*Note: This topic is to talk about Day 6 of the Advent of Code 2019.*

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*Note: This topic is to talk about Day 6 of the Advent of Code 2019.*

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1 Like

Wait, `digraph`

has the full answer in it??? Good to know for the future. I like your pt1 solution too.

My Solution ended up doing DFS/BFS manually. I got tripped up a bit by trying to do BFS without an Enumeration, and then I remembered that is a real hassle and that `Enum.map`

would work great.

4 Likes

My **Part 1** solution using `:digraph`

. Deadly slow:

```
graph = :digraph.new([:acyclic, :private])
edges = File.stream!("./day06-input.txt")
|> Enum.map(fn line -> line |> String.trim() |> String.split(")") end)
vertices = edges
|> List.flatten()
|> MapSet.new()
Enum.each(vertices, fn v -> :digraph.add_vertex(graph, v) end)
Enum.each(edges, fn [v1, v2] -> :digraph.add_edge(graph, v1, v2) end)
vertices
|> Stream.map(fn vertex -> :digraph.get_path(graph, "COM", vertex) end)
|> Stream.filter(& &1)
|> Stream.map(fn path -> length(path) - 1 end)
|> Enum.sum()
|> IO.inspect()
```

**UPDATE part 2 solution**

```
graph = :digraph.new([:cyclic, :private])
edges = File.stream!("./day06-input.txt")
|> Enum.map(fn line -> line |> String.trim() |> String.split(")") end)
vertices = edges
|> List.flatten()
|> MapSet.new()
Enum.each(vertices, fn v -> :digraph.add_vertex(graph, v) end)
Enum.each(edges, fn [v1, v2] ->
:digraph.add_edge(graph, v1, v2)
:digraph.add_edge(graph, v2, v1)
end)
path = :digraph.get_short_path(graph, "YOU", "SAN")
IO.inspect(length(path) - 3)
```

Note that the graph needs to be bidirectional and thus cyclic, so I just added 2 edges for each pair of vertices, in opposite directions.

2 Likes

Part 1 will be much faster if you reverse the direction of the edges. That is, add the edges like this:

```
Enum.each(edges, fn [v1, v2] -> :digraph.add_edge(graph, v2, v1) end)
```

and search for the path like this:

`|> Stream.map(fn vertex -> :digraph.get_path(graph, vertex, "COM") end)`

1 Like

Indeed! Thank you @bjorng. I guess itâ€™s because there is no need to search a path from a child node to a parent node, but not the other way around.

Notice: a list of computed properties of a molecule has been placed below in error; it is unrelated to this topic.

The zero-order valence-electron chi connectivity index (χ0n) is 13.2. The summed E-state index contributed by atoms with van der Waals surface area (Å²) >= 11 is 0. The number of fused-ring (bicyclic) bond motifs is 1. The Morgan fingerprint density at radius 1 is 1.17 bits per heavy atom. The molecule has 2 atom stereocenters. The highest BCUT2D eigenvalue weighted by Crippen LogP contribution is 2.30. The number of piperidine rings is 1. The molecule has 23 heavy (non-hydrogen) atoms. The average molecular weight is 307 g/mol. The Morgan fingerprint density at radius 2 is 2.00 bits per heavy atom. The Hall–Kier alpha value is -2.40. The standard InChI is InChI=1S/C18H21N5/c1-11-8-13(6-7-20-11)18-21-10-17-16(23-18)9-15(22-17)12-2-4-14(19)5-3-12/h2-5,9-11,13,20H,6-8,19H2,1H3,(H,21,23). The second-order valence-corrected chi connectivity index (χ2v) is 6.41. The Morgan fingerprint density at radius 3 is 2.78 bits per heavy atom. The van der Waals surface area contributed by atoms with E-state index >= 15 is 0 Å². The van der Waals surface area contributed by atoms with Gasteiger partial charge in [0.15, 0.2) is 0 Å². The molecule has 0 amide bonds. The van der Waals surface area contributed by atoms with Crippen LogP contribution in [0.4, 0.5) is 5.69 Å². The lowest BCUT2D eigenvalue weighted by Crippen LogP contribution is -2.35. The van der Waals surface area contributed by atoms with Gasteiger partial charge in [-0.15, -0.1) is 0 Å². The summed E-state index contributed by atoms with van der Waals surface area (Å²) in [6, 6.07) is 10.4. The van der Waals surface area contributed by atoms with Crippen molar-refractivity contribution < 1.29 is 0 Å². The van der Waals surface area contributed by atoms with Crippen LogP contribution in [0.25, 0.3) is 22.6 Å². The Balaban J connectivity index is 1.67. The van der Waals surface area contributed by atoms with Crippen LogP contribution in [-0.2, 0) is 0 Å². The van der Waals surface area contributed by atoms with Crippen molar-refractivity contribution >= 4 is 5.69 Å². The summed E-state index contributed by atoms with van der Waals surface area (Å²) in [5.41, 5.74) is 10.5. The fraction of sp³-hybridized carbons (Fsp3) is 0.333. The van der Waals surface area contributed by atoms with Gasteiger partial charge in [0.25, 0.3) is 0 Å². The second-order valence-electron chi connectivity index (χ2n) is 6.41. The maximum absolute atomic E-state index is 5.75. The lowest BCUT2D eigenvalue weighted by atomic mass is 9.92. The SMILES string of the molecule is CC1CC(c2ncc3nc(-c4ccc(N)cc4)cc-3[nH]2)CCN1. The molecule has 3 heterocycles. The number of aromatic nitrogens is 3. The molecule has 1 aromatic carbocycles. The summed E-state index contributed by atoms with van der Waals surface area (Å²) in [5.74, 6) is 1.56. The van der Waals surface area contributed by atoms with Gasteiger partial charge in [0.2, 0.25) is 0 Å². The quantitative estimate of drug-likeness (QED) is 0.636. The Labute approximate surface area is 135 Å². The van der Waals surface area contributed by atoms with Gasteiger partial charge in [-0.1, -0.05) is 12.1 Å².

2 Likes

Hereâ€™s my solution, also powered by digraph.

For the fun of it, I also implemented a pure functional version.

4 Likes

My day 6 solution, *not* powered by `:digraph`

, which I am going to go look up right now.

At first, I was duped by the example into thinking they were going to give me a nicely ordered input set. That was silly, and cost me quite a bit of time.

2 Likes

I made a solution without `:digraph`

because I had no idea it existed. And I suppose because whatâ€™s the point of using a functional programming language if you are going to use shared mutable data structures.

2 Likes

This was a quick one, though I lost about an hour reading into dijkstra algorithm for pathfinding again and trying to implement it, before just resorting into `:digraph`

for part 2.

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My take on day6 : https://github.com/cblavier/advent/tree/master/lib/2019/day6

Not so much code, and I think my solution is elegant. But it took me hours to write it because I was heading into an algorithm way too complicated until I got enlighted

Still, it was a lot of fun, again!

2 Likes

Todayâ€™s problem was pretty easy. My solution does a lot more work for part 2 than necessary; switching to Erlangâ€™s arrays wouldâ€™ve sped it up. Still, it doesnâ€™t take very long to run. My part 1 should also keep track of distances itâ€™s already seen (like @NobbZâ€™s solution).

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I didnâ€™t know about digraphâ€¦ so to solve part2 I had to (painfully ) implement functions to create a graph (represented by a map of verteces and neighbors) and a sort of Dijkstra min path to find the minimum transitions neededâ€¦

Going see now how much time I could save with digraphâ€¦

**Update**: digraphâ€¦ great tool, it took much less. Iâ€™ve just added the digraph

version as well.

1 Like

A lot of people seem to have interpreted this as a graph problem. While not technically incorrect, itâ€™s much simpler if you think of it as a tree. To solve part 2, forget Dijkstra, just find the common ancestor of YOU and SAN.

12 Likes

I saw a lot of mentions of Erlangâ€™s digraph library. Out of interest, did anyone take a look at https://github.com/bitwalker/libgraph - an Elixir graph library implementation?

Today I learned about digraph. So implemented part 2 with digraph and without digraph. Both solutions here